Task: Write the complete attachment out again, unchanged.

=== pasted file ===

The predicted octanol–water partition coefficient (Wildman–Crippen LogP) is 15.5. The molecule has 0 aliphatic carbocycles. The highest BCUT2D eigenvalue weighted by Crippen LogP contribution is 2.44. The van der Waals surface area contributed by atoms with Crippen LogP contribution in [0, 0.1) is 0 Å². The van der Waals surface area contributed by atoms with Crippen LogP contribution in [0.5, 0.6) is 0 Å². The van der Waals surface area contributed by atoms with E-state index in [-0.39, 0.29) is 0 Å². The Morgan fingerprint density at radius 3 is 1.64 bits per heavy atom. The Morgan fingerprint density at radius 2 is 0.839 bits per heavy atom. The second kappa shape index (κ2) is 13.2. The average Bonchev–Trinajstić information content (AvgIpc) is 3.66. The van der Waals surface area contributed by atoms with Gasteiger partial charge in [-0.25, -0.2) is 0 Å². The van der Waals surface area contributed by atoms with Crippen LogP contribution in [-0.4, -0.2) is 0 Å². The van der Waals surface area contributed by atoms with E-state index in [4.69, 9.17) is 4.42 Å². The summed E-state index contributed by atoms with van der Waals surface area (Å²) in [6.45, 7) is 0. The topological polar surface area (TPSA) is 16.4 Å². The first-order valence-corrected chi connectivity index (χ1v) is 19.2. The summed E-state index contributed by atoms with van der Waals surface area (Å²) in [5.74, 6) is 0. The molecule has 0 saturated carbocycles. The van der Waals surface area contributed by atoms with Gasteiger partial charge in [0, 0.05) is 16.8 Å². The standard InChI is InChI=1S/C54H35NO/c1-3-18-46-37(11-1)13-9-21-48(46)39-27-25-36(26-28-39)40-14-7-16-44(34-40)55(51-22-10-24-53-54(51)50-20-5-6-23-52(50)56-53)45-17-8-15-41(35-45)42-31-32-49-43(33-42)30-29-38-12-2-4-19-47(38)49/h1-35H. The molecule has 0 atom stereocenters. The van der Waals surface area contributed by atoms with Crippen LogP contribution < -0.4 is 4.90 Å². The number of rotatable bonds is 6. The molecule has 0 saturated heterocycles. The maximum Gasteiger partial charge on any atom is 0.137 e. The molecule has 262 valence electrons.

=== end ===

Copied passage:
The predicted octanol–water partition coefficient (Wildman–Crippen LogP) is 15.5. The molecule has 0 aliphatic carbocycles. The highest BCUT2D eigenvalue weighted by Crippen LogP contribution is 2.44. The van der Waals surface area contributed by atoms with Crippen LogP contribution in [0, 0.1) is 0 Å². The van der Waals surface area contributed by atoms with Crippen LogP contribution in [0.5, 0.6) is 0 Å². The van der Waals surface area contributed by atoms with E-state index in [-0.39, 0.29) is 0 Å². The Morgan fingerprint density at radius 3 is 1.64 bits per heavy atom. The Morgan fingerprint density at radius 2 is 0.839 bits per heavy atom. The second kappa shape index (κ2) is 13.2. The average Bonchev–Trinajstić information content (AvgIpc) is 3.66. The van der Waals surface area contributed by atoms with Gasteiger partial charge in [-0.25, -0.2) is 0 Å². The van der Waals surface area contributed by atoms with Crippen LogP contribution in [-0.4, -0.2) is 0 Å². The van der Waals surface area contributed by atoms with E-state index in [4.69, 9.17) is 4.42 Å². The summed E-state index contributed by atoms with van der Waals surface area (Å²) in [6.45, 7) is 0. The topological polar surface area (TPSA) is 16.4 Å². The first-order valence-corrected chi connectivity index (χ1v) is 19.2. The summed E-state index contributed by atoms with van der Waals surface area (Å²) in [5.74, 6) is 0. The molecule has 0 saturated carbocycles. The van der Waals surface area contributed by atoms with Gasteiger partial charge in [0, 0.05) is 16.8 Å². The standard InChI is InChI=1S/C54H35NO/c1-3-18-46-37(11-1)13-9-21-48(46)39-27-25-36(26-28-39)40-14-7-16-44(34-40)55(51-22-10-24-53-54(51)50-20-5-6-23-52(50)56-53)45-17-8-15-41(35-45)42-31-32-49-43(33-42)30-29-38-12-2-4-19-47(38)49/h1-35H. The molecule has 0 atom stereocenters. The van der Waals surface area contributed by atoms with Crippen LogP contribution < -0.4 is 4.90 Å². The number of rotatable bonds is 6. The molecule has 0 saturated heterocycles. The maximum Gasteiger partial charge on any atom is 0.137 e. The molecule has 262 valence electrons.